Red House inks Kaukonen
Friday, August 25, 2006
– Rock and Roll Hall of Fame member and rootsy artist Jorma Kaukonen has signed with red House Records with a disc due next year.
Kaukonen was a founding member of Jefferson Airplane and has gone on to record more than 2 dozen records with Jack Casady in Hot Tuna. His most recent solo album, "Blue Country Heart," was released on Columbia in 2002 and nominated for a Grammy.
The next disc will be largely acoustic album, recorded in Nashville with producer Byron House. The new CD will include guest appearances by Sam Bush and Barry Mitterhoff and will be released in spring of 2007.
More news for Jorma Kaukonen
CD reviews for Jorma Kaukonen
Ain't in No Hurry
Although Jorma Kaukonen will forever be bound to the enormous legacy of Jefferson Airplane, it's important to remember the gifted guitarist's tenure in the band was a mere seven years. He and bassist Jack Casady exceeded that total with Hot Tuna - which they'd started two years before leaving the Airplane - by 1978 when they released the live "Double Dose" album.
But perhaps the most important year in Kaukonen's history is 1974, when he launched his solo career »»»
River of Time
The one constant in Jorma Kaukonen's long and storied career has been the fact that he's never been classifiable within any style that he has played and mastered. When he played rock guitar with Jefferson Airplane, he never quite synced up with the accepted rock standards of the time. When he played blues with Hot Tuna, his version of the blues existed outside of the recognized parameters of the blues. And throughout his solo career, Kaukonen has illuminated the unexplored edges of folk, »»»
Blue Country Heart
If you're looking to ride the latest craze in country music, best turn your ears elsewhere. But if you have a yearning to tap your toe and nod your head, make certain to pick up Jorma Kaukonen's latest, a record crafted with the best of intentions and no small amount of heart.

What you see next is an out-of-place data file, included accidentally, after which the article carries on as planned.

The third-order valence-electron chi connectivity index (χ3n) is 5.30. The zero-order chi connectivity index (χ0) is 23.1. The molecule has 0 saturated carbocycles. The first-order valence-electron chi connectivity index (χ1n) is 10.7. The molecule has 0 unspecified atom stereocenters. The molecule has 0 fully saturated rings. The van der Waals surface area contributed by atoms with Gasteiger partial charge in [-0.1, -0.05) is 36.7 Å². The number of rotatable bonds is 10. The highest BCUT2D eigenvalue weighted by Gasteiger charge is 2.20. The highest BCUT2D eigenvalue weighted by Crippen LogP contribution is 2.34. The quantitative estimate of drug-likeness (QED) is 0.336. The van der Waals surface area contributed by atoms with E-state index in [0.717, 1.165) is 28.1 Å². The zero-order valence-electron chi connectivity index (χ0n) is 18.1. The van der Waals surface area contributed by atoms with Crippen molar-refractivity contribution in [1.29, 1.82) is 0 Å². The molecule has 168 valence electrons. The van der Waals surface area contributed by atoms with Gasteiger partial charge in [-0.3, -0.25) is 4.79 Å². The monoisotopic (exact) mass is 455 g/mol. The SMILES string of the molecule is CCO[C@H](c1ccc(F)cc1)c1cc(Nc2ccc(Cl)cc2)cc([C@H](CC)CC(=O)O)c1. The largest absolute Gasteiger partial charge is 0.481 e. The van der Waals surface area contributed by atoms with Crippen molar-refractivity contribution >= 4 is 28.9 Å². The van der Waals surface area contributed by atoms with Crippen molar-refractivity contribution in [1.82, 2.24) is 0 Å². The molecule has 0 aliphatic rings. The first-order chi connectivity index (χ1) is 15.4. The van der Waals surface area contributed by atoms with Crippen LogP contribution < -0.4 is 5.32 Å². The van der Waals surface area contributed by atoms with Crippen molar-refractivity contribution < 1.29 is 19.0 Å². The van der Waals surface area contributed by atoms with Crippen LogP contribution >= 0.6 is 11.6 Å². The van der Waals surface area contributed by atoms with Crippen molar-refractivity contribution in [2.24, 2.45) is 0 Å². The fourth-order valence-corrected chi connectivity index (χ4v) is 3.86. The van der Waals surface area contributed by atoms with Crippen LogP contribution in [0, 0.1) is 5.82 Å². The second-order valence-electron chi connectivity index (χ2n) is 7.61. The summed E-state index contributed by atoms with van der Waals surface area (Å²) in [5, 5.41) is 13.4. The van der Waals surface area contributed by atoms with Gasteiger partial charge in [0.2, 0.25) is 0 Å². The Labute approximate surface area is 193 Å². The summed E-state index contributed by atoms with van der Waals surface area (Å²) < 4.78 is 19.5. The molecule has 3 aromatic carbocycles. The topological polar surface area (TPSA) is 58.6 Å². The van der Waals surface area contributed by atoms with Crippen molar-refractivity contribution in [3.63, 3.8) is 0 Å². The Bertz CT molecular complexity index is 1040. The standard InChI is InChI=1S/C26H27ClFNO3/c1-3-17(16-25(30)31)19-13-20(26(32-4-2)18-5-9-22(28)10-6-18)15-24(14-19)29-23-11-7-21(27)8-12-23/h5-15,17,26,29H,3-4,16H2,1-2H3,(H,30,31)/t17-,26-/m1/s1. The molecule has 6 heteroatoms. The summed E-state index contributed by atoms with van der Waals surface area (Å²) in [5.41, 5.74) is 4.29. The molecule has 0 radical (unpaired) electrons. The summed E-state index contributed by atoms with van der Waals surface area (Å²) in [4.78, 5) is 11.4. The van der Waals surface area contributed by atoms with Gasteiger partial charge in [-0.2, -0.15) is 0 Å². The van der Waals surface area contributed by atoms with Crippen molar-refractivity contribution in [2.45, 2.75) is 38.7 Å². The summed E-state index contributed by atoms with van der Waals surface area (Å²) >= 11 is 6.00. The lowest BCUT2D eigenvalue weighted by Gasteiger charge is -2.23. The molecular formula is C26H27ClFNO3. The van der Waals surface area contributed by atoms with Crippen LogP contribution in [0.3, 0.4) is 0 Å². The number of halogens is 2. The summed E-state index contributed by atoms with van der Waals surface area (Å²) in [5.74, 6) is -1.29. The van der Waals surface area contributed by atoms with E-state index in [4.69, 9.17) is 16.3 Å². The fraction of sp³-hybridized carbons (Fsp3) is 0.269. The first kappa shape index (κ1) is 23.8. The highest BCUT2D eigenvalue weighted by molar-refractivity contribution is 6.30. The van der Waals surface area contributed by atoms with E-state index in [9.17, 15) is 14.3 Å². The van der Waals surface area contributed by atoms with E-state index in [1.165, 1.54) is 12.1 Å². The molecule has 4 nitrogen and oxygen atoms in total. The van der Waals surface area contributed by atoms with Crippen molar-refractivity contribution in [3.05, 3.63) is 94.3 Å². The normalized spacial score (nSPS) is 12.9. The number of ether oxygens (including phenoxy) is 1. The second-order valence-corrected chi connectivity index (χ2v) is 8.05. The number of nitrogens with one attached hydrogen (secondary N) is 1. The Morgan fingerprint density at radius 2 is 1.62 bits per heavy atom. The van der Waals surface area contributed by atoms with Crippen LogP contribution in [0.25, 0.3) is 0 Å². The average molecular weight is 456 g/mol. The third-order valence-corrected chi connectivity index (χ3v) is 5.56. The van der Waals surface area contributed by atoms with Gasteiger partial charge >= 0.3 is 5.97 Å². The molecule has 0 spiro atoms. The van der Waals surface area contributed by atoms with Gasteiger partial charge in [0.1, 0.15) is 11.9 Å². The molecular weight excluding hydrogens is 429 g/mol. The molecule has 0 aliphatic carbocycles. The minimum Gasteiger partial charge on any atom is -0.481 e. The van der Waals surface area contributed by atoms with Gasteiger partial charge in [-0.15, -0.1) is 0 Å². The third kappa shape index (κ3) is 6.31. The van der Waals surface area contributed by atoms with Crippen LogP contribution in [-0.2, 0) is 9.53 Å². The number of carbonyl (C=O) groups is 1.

Kaukonen, the one-time guitarist for both Jefferson Airplane and Hot Tuna, leaps out with a baker's dozen of tunes that sound quite right for a summer day on the front porch. There's nothing shocking here, except for the »»»
Editorial: Walking the talk
When names like Hank Williams, Johnny Cash, Waylon and the Hag are invoked, you're talking hard core country. These are the touchstones of country , the guys who made country music what it was and still is (or maybe can be). When these folks would sing about being down-and-out and the rough-and-tumble, they knew of what they were singing about. Fast forward a few years to the country singers of today. »»»
Concert Review: Cantrell continues to satisfy
Laura Cantrell may never be a country star. Not at this stage of her career when she's 50, touring here and there and releasing new music every few years or so. But five albums in, Cantrell continues as a warm, enjoyable and worthy purveyor of her brand of country.
That would mean going towards a more traditional side, not rushing the songs... »»»
Concert Review: Not only is Turner traditional, he's popular
Every time Josh Turner reached for some of those wonderful subterranean low notes, which he often pulled out during his enjoyable night show, it was like a superhero applying a superpower. He didn't need this extra advantage to please his audience; he has so many quality songs stockpiled in his catalogue already doing the job.... »»»
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